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Honor

Losing a game is heartbreaking. Losing your sense of excellence or worth is a tragedy. ~ Joe Paterno

By the time it’s all said and done, millions of words will be expended on the Penn State debacle. Who knew what? How long did they know it? How deep was the cover up? Who’s going to prison? What of Joe Paterno’s legacy? Should the burden of “punishment” fall on the entire Penn State community? How much will this cost the taxpayers of Pennsylvania? What role, if any, does the NCAA have in this case?

I’ve been following the story, peripherally, as it all started to unfold. First, when Jerry Sandusky was arrested and through his trial and subsequent conviction and then I was curious as to what the Freeh Report would reveal. I thought it would be an all-or-nothing type of document. Turns out it was all. An ugly, gut-churning all that makes me cringe.

All through the prior coverage and definitely now that the Freeh Report has been released, I’ve been annoyed at Joe Paterno’s supporters. I was having a hard time figuring out why when I finally realized what it is that’s been bugging me. Most, if not all, supporters say pretty much the same things.

“He graduated more football players that most schools.”

“He wasn’t afraid to bench a player if he had too.”

“He made a lot of money for the school.”

“He helped a lot of people.”

Really, these are the examples people! These aren’t examples of someone being a stand-up guy; a legend. These are examples of someone doing his JOB! For which he was paid, handsomely. In cash and prestige. These are testaments to what a great football coach he was, not what kind of man he was. Not when it really mattered.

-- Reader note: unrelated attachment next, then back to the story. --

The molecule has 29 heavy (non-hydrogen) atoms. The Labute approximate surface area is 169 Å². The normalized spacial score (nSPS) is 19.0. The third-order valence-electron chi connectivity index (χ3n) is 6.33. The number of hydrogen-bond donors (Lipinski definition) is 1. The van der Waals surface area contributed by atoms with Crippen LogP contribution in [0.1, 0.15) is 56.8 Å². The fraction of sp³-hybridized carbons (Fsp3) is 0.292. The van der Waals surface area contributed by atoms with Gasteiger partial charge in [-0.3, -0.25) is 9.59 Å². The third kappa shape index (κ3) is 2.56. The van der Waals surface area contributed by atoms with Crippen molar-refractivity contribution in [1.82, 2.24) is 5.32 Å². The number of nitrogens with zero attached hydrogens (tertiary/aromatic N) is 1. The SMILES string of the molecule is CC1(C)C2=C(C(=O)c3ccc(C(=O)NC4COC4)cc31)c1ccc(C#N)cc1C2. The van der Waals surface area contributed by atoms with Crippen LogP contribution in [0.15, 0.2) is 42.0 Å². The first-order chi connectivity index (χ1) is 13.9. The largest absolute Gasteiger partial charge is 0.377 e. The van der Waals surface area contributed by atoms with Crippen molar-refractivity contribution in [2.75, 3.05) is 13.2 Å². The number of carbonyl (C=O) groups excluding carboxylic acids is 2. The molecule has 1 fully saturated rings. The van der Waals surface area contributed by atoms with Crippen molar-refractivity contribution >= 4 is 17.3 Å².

No, when it really mattered, Joe Paterno couldn’t even live up to his own words. Rather, he protected his own best interest. As the news cycle churns through another scandal, the victims get to relive it all over again. I wonder how they feel when they listen to the apologists. They should not be the ones that need to live in shame while the Paterno family gets free rides on the university’s private jet. While they get to go on TV and talk about what a moral, upstanding person their father was. They should be ashamed of themselves.

Every.Single.One.Of.Them.

They should be begging for forgiveness.

Every time I hear someone say “He did a lot of good for a lot of people.” I’m going to reply “Really? How about the boys he left to be raped and abused at the hands of a monster. Didn’t they deserve someone of his standing, of his character, watching their backs?”

He had the chance to make a real difference and he failed. Failed himself, his family, his community, and every single boy that was harmed after he had knowledge of what was being done to them in his department. Joe Paterno was many things chief among them, he was a coward.

That’s his legacy. 

Grace Pinto July 18, 2012 at 11:01 PM
Thank you for writing exactly how I feel about this subject! I have tears in my eyes as your words are powerful and moving....
malcolm nichols July 19, 2012 at 01:18 AM
It is only a game.

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